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Out now: Research Methods in Private International Law

The book Research Methods in International Private Law: A Handbook on Regulation, Research and Teaching has been published (Elgar, 2024). It is edited by Xandra Kramer and Laura Carballo Piñeiro. It includes 18 chapters, two of which are authored by other members of the Vici team, Carlota Ucín and Adriani Dori. Carlota’s chapter focuses on conflict of methods in private international law from a legal theory perspective and Adriani’s chapter on the methodological influence of European private international law on domestic legal systems. The book is part of the Handbook in the Research Methods of Law Series of Edward Elgar Publishing. It seeks to provide insights into the different methodological approaches to private international law from a regulatory approach and from a research and educational perspective. The book is divided in three parts focusing on (1) the classification of private international law as private law and its interaction with international public law and regulation; (2) inter- and multi-disciplinary approaches and research methods; and (3) how private international law helps to frame and address the critical debates of our time as well as the role of legal scholarship and education in shaping the future of private international law. The book will be launched and introduced in two webinars in September 2024.

Critical acclaims are available here.

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Published: July 19, 2021

The ERC Building EUCivil Justice team organized a series of six seminars between May and July2021. The series covered a variety of topics in the field of European civil justice and zoom in on the key topics our group has been working on over the past four years. These include the privatization and digitalization of civil justice, cross-border judicial co-operation, international business courts, and self-representation. Each session brought together invited speakers and our own researchers. The webinars gathered between 25 to 85 participants from all over the world per session and resulted in lively and fruitful debates, despite the online format.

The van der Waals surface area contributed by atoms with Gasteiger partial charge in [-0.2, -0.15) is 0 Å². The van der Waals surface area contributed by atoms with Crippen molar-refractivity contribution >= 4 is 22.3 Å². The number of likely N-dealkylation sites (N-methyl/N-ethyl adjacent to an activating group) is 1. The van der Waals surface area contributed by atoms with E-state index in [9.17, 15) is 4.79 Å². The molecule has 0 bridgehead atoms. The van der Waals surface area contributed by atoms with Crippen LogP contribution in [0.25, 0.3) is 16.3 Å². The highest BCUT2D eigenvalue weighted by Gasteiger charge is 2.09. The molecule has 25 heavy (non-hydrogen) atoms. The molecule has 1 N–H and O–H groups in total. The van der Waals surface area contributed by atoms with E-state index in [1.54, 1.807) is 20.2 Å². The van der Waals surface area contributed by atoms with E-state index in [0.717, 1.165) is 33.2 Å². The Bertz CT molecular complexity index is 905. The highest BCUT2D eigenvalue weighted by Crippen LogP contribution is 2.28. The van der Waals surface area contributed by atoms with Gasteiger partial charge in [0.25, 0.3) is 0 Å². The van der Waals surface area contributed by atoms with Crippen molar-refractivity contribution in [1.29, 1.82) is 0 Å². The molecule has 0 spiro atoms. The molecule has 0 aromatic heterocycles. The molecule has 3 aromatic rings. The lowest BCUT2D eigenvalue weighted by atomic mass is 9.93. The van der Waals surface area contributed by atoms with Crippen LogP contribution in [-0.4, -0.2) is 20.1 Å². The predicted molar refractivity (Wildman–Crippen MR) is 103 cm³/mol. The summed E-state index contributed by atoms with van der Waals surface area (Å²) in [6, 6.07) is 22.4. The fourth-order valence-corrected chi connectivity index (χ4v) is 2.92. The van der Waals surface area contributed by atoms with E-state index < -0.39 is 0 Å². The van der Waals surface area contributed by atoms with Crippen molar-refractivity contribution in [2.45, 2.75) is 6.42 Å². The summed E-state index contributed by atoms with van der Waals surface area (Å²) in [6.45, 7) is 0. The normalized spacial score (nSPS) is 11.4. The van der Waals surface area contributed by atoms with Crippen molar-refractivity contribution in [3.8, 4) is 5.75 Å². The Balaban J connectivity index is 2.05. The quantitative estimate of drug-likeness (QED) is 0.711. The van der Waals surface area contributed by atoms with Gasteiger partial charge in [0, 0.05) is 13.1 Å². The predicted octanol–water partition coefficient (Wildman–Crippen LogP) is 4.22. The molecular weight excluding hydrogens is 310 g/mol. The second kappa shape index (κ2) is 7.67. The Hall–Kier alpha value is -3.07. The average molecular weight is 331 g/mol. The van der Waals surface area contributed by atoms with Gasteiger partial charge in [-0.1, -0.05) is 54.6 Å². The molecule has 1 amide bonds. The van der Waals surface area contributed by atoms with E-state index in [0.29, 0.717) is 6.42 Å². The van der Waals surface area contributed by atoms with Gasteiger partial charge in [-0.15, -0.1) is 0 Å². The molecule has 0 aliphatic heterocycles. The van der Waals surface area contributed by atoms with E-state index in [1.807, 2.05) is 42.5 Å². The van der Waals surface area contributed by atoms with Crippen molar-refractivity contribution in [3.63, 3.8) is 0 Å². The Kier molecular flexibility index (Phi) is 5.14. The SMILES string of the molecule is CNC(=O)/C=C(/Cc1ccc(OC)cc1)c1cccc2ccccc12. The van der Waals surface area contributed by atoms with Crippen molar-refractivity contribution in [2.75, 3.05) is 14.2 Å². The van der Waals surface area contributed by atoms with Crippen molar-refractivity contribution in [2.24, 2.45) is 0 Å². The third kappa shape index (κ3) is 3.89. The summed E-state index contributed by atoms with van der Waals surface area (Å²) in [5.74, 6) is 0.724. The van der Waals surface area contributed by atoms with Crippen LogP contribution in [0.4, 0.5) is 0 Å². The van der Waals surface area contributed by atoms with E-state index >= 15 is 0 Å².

The first seminar, organized by Betül Kas, was dedicated to The Role of Out-of-Court Justice in the European Enforcement Regime, discussing among others the role of Article 47 TFEU and the process of obtaining remedies in the Volkswagen diesel case. During the second seminar, organised by Erlis Themeli, the discussion zoomed in on Modernising European Cross-Border Judicial Collaboration, including an ongoing digitization project of the European Commission, the Dutch participation in e-Codex and digitisation in the context of uniform European procedures. The third seminar was organised by Emma van Gelder, and was dedicated to Digital Constitutionalism and European Digital Policies and discussed remedies in the context of European policies, the role of private platforms and judicial review. The fourth seminar, organized by Jos Hoevenaars, dealt with the topic Representing Future Generations: Private Law aspects of Climate Change Litigation. Making the shift from self-representation under the ERC project to the representation of present and future generations it discussed different aspects of recent climate change litigation, with a focus on the recent Dutch Shell case. The fifth seminar by Georgia Antonopoulou was dedicated to the Arbitralization of Courts, and discussed how recently established international business courts copy features of arbitration and what the limits are. The sixth and last seminar entitled European Civil Justice in Transition: Past, Present & Future, moderated by Xandra Kramer and Alexandre Biard concluded the series. The speakers addressed the upcoming revision of the Brussels I-bis Regulation, digitisation and the development of integrated dispute resolution, trust and quality in civil justice and the future of civil justice.